Show Less
Restricted access

Popular Educational Classics

A Reader

Edited By Joseph L. DeVitis

The last half century has created deep tensions in how we analyze educational and social change. Educators, policymakers, and concerned citizens have had to cope with competing belief systems in evaluating and acting upon school policies and practices. This illuminating book untangles many of the roots of those persistent debates that have divided the nation for so long. It offers readers a critical opportunity to reflect on our continuing ideological struggles by examining popular books that have made a difference in educational discourse.
The editor has specifically selected key books on social and educational controversies that speak to wide audiences. They frame contextual issues that so-called «school reformers» have often neglected – much to the detriment of any real educational progress. Ultimately, this text is meant to stir our consciences, to disorder our certainties, and to compel us to treat education and culture with both reason and passion. It is highly relevant for courses in social foundations of education, school reform, educational policy studies, philosophy of education, history of education, politics of education, curriculum studies, and teacher education.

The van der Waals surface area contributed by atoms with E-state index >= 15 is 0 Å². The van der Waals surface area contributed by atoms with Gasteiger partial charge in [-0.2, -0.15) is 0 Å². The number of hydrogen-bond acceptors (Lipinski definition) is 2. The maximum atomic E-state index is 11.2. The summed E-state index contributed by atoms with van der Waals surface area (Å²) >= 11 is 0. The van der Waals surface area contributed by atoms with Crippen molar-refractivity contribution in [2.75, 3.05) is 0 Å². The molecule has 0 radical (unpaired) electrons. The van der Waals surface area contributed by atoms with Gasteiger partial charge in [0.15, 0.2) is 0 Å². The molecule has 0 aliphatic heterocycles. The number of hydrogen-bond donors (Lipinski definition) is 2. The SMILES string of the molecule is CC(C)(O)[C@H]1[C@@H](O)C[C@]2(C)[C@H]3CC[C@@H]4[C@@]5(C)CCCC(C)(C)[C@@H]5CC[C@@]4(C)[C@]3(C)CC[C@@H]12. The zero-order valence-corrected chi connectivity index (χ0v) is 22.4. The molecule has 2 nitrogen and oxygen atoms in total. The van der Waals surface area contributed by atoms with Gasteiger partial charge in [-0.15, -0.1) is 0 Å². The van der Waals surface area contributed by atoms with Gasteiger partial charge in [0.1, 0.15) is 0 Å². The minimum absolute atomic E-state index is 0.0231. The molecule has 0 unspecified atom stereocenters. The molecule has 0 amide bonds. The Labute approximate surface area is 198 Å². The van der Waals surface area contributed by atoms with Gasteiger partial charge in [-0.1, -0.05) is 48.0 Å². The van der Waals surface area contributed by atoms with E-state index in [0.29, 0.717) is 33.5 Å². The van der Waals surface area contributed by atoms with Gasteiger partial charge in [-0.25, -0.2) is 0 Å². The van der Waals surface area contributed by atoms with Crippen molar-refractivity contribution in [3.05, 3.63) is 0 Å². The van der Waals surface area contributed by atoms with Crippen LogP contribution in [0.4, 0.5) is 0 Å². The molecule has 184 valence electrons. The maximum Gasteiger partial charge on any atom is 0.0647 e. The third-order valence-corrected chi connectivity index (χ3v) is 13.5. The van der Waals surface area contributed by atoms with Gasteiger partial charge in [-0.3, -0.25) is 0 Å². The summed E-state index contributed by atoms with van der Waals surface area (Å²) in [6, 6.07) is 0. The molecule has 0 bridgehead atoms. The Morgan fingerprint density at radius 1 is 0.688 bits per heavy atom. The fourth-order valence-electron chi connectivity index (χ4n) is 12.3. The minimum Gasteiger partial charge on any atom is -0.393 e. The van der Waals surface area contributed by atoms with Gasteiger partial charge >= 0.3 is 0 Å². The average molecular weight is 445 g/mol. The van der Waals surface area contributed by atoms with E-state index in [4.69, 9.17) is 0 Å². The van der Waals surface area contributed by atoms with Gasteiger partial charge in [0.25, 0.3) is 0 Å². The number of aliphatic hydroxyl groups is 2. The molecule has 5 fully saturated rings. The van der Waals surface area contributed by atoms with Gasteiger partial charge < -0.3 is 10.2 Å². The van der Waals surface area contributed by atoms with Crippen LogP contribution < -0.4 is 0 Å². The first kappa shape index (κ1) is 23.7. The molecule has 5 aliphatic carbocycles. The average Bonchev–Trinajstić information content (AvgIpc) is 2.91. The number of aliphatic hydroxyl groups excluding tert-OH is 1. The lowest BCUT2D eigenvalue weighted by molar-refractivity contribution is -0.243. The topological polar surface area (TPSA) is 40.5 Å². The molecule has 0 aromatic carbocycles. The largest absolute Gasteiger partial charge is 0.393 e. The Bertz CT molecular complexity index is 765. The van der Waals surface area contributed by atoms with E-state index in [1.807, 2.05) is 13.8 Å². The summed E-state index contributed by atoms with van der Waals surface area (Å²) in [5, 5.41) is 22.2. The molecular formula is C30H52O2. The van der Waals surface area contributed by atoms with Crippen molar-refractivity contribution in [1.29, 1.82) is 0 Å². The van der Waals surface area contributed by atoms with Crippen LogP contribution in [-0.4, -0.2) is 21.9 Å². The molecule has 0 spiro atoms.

Show Summary Details
Restricted access

Chapter Eight: Ivan Illich, Deschooling Society (1971)


← 82 | 83 →



Ivan Illich, Deschooling Society (1971)

David Gabbard

I. Synopsis

Deschooling Society (Illich, 1971) should begin where it ends, with the story of Pandora. In what Illich describes as the prehistoric telling of her tale from matriarchal Greece, Pandora was an Earth goddess, sent to Earth with an amphora or pythos—what we would recognize today as a lidded urn made of clay. Within this urn dwelt every variety of evil. It contained only one good, and that was hope. One day, Pandora accidently allowed all of the evils to escape, but she replaced the lid before hope could follow.

Pandora’s story intertwines with that of two brothers, Prometheus and Epimetheus. Both are central to our understanding of what Illich means by our “schooled” society and what “deschooling” that society would look like. What he does not mean is a society in which people have created schools. The presence of schools does not define a schooled society. Schooling signifies something far different, something Illich associates with the figure of Prometheus and how his story, as the bearer of foresight and the god of technological innovation, mirrors the story of modern man.

Through his trickery of the gods, Prometheus brought fire to humans, granting them the power to forge iron, enhancing their capacity to produce tools, and giving rise to the inseparable ideas: that first, with the right tools, humans can plan and...

You are not authenticated to view the full text of this chapter or article.

This site requires a subscription or purchase to access the full text of books or journals.

Do you have any questions? Contact us.

Or login to access all content.